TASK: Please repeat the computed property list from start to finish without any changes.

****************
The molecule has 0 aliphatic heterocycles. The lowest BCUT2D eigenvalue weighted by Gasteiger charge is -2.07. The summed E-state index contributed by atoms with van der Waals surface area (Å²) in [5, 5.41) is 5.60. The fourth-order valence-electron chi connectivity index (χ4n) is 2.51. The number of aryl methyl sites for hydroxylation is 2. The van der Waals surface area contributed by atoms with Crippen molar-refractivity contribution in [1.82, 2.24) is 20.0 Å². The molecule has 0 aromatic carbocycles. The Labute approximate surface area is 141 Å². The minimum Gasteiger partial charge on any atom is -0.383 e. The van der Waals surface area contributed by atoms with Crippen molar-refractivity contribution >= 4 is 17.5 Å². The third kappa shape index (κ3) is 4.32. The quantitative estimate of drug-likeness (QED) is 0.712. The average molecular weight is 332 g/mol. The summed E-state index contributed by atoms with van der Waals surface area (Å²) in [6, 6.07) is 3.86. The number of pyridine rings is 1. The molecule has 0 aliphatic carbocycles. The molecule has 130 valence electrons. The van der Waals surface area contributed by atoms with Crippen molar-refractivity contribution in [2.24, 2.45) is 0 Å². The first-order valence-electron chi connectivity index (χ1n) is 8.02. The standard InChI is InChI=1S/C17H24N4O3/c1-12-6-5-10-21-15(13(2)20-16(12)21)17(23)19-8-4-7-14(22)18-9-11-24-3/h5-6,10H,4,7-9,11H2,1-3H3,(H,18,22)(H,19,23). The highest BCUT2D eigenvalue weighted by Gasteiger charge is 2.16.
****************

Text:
The molecule has 0 aliphatic heterocycles. The lowest BCUT2D eigenvalue weighted by Gasteiger charge is -2.07. The summed E-state index contributed by atoms with van der Waals surface area (Å²) in [5, 5.41) is 5.60. The fourth-order valence-electron chi connectivity index (χ4n) is 2.51. The number of aryl methyl sites for hydroxylation is 2. The van der Waals surface area contributed by atoms with Crippen molar-refractivity contribution in [1.82, 2.24) is 20.0 Å². The molecule has 0 aromatic carbocycles. The Labute approximate surface area is 141 Å². The minimum Gasteiger partial charge on any atom is -0.383 e. The van der Waals surface area contributed by atoms with Crippen molar-refractivity contribution >= 4 is 17.5 Å². The third kappa shape index (κ3) is 4.32. The quantitative estimate of drug-likeness (QED) is 0.712. The average molecular weight is 332 g/mol. The summed E-state index contributed by atoms with van der Waals surface area (Å²) in [6, 6.07) is 3.86. The number of pyridine rings is 1. The molecule has 0 aliphatic carbocycles. The molecule has 130 valence electrons. The van der Waals surface area contributed by atoms with Crippen molar-refractivity contribution in [2.24, 2.45) is 0 Å². The first-order valence-electron chi connectivity index (χ1n) is 8.02. The standard InChI is InChI=1S/C17H24N4O3/c1-12-6-5-10-21-15(13(2)20-16(12)21)17(23)19-8-4-7-14(22)18-9-11-24-3/h5-6,10H,4,7-9,11H2,1-3H3,(H,18,22)(H,19,23). The highest BCUT2D eigenvalue weighted by Gasteiger charge is 2.16.